6. Groves

The man who gave Oppenheimer leadership of the bomb program, who brushed aside fears that Oppie was a security risk despite what he termed the scientist’s ‘very extreme liberal background’, was Leslie Groves, who was chosen, in September 1942, to take charge of what was now guardedly called the Manhattan Project. The atomic program had not been Groves’s choice. He was 46 years old in 1942 and still a colonel. He hankered for a combat assignment and a promotion to general, especially after overseeing construction of the Pentagon, a job that had pedestrian satisfactions. It was time, he thought, for some excitement.28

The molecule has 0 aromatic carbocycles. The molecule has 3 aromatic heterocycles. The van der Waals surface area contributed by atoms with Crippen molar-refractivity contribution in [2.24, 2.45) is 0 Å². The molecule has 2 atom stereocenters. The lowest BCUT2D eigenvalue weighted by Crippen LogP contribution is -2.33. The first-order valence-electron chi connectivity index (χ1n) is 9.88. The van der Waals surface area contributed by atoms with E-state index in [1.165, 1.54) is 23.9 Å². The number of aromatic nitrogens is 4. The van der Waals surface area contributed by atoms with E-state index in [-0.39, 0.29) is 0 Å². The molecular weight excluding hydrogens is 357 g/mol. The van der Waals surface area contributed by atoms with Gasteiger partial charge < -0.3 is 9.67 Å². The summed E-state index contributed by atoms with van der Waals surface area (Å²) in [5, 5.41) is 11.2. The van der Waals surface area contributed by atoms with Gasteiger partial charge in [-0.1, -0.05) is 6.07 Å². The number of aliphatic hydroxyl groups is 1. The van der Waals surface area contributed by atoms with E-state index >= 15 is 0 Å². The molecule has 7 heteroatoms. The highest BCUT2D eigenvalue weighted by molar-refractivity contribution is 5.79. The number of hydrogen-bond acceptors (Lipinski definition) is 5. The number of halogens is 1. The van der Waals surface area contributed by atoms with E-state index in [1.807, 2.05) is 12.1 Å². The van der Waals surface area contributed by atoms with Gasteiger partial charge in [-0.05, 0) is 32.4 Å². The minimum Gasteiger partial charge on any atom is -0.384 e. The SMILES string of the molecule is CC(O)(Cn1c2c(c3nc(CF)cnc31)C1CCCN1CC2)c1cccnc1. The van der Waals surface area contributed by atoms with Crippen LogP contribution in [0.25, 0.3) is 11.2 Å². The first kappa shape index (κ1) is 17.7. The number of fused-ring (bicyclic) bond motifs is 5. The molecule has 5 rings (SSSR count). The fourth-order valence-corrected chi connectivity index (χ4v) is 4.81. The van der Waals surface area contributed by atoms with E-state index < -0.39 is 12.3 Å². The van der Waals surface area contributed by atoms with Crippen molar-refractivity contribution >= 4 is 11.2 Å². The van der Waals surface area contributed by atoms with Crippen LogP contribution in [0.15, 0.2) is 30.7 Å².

It was, but not through combat. Groves was picked to guarantee careful military oversight of the bomb project. Vannevar Bush wanted an army man to place a firm hand on it. Fermi had not run his pile yet, and in the fall of 1942 the bomb program generally remained a small part of the massive mobilization effort the United States had undertaken to that point. But there was promise, and, if someone tough and competent could be found to lead the enterprise, its promise might be fulfilled. Groves’s military superiors had Groves in mind from the start. When he first met Groves on the afternoon of his appointment, Bush was not sure the generals had made the right choice. Groves, who weighed nearly 300 pounds (he had a taste for chocolate creams, a supply of which he kept in his office safe), came on strong, even to the patrician Bush. He was prudish (having been raised by a father who was a Presbyterian army chaplain of abstemious habits), brusque to the point of rudeness, overbearing, and contemptuous of sentiment. ‘I’m afraid he may have trouble with the scientists,’ Bush anxiously told an officer after the meeting. To Harvey Bundy, the special assistant to Secretary of War Henry L. Stimson, Bush said: ‘I fear we are in the soup.’ When Groves got home that evening, he told his wife and daughter, and wrote to his son, then at West Point, that he had a new, secret job that no one was to talk about.29